Habit Number 5 is about developing and nurturing a self – empowering narrative based on reality and accepting yourself as wholly human, fallible and resilient in turn.

Focus on your internal dialogue, if your internal dialogue is self-deprecating and negative no amount of positive strokes from others will change this- you have already become fused to a self-limiting story about yourself that only you can change.

Personal Reflection

My mindfulness journey has taught me this, as has my work with clients who have been tormented by their inner critic. The positive strokes of others are only accepted when you believe yourself worthy of them. Mostly we reject them. “He’s only just saying that to make me feel good.” That’s not true. You wouldn’t say that if you really do not know me.”

I have had to learn to have a more compassionate relationship with myself, to accept my vulnerabilities as well as my strengths, as a basis for developing a healthier relationship with my thoughts.

When I am feeling sad, I approach the emotion with curiosity, rather than by dismissing it as a sign of weakness. This empowers me, it does not mark me out as indulging in negativity.

It can be quite stressful trying to force myself to be positive all the time. Accepting that you are having a bad day enables you to manage it; you recognise the thoughts and emotions and decide how to relate to them. A much more useful state than denial!

Self-leadership Challenge

How is your 'story' holding you back? How can you re-frame it to be more self-nurturing?

Please do share and comment below...
& Habits of Hope based self-Leadership. habit No. 4.
Being the lone voice of dissent can be challenging and uncomfortable. Like the grain of dust that through friction produces the pearl it is essential to both respect it and be it, when the situation calls.

This habit, of listening to your own inner voice that registers discomfort with the status quo as well as respecting and holding a place for the lone dissenter in your team, family, community, group of friends is a hallmark of courageous self-leadership and leadership of others.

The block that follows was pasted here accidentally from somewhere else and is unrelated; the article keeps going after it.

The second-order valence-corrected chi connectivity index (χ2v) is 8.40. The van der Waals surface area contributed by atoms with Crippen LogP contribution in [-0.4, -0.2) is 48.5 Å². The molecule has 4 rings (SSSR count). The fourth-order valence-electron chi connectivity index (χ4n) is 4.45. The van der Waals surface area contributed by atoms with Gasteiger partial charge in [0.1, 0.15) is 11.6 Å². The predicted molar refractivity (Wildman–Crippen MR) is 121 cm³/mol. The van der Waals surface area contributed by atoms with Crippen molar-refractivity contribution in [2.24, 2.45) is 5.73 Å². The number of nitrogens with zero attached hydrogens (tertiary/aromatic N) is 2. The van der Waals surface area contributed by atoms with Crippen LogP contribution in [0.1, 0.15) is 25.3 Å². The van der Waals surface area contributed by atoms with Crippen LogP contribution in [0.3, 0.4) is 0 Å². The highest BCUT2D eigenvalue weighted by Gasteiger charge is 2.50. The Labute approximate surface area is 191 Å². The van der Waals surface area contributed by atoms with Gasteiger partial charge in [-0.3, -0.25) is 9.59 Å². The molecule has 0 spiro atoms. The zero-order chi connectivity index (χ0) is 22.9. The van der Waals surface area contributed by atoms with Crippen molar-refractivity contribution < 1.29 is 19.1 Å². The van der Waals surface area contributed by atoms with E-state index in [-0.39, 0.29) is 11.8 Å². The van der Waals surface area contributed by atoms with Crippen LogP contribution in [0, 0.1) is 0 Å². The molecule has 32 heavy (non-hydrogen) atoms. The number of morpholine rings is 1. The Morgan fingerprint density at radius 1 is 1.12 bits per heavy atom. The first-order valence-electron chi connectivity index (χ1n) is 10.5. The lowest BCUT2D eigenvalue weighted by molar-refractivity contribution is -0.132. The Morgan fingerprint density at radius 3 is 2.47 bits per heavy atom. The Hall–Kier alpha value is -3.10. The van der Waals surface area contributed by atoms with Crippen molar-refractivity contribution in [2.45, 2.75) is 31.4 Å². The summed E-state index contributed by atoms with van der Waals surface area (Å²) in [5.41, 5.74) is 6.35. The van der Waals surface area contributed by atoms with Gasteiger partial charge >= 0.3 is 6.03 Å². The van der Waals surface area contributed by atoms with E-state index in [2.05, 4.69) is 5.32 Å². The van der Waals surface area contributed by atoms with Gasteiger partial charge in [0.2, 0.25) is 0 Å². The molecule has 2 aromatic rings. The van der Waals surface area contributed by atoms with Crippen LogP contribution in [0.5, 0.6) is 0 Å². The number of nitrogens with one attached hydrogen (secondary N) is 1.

Where have you been the lone voice of dissent? Where do you suppress your inner dissenting voice; where can you hear the lone dissenting voices around you?

Personal reflection

I know the personal cost of suppression of that inner voice of dissent and the courage required to give it expression. At two different points in my career, I was called upon to make a choice- loyalty or dissent. In the first case, I chose loyalty which turned out to be misplaced in the second I chose to speak out and leave my job as a result.

You may be aware of that famous experiment carried out by psychologist Stanley Mingram in the early 1960s, following the horrors of the holocaust, which seemed to suggest that human beings have a natural tendency toward obedience i.e. are drawn toward compliance with those who are in positions of authority. The context of the experiment was a classroom in which teachers were instructed to administer an electric shock to learners if they failed to learn a list of words. The shock was fake but the teachers did not know this and followed the instruction even when the shocks were high enough to cause considerable pain. They were not under any external threat or duress either. The results caused a considerable shock at the time and remain controversial.

However, the most important conclusion from this research is that there are mental habits we can nurture in order to counteract this tendency.

4 Protective Habits
  • Question the authority's legitimacy. Just because someone has a role does not make them fit to be followed. The importance and power of ‘followship’ are being emphasised as the symbiotic other of leadership. One cannot exist without the other. Leaders only have impunity if we give it to them.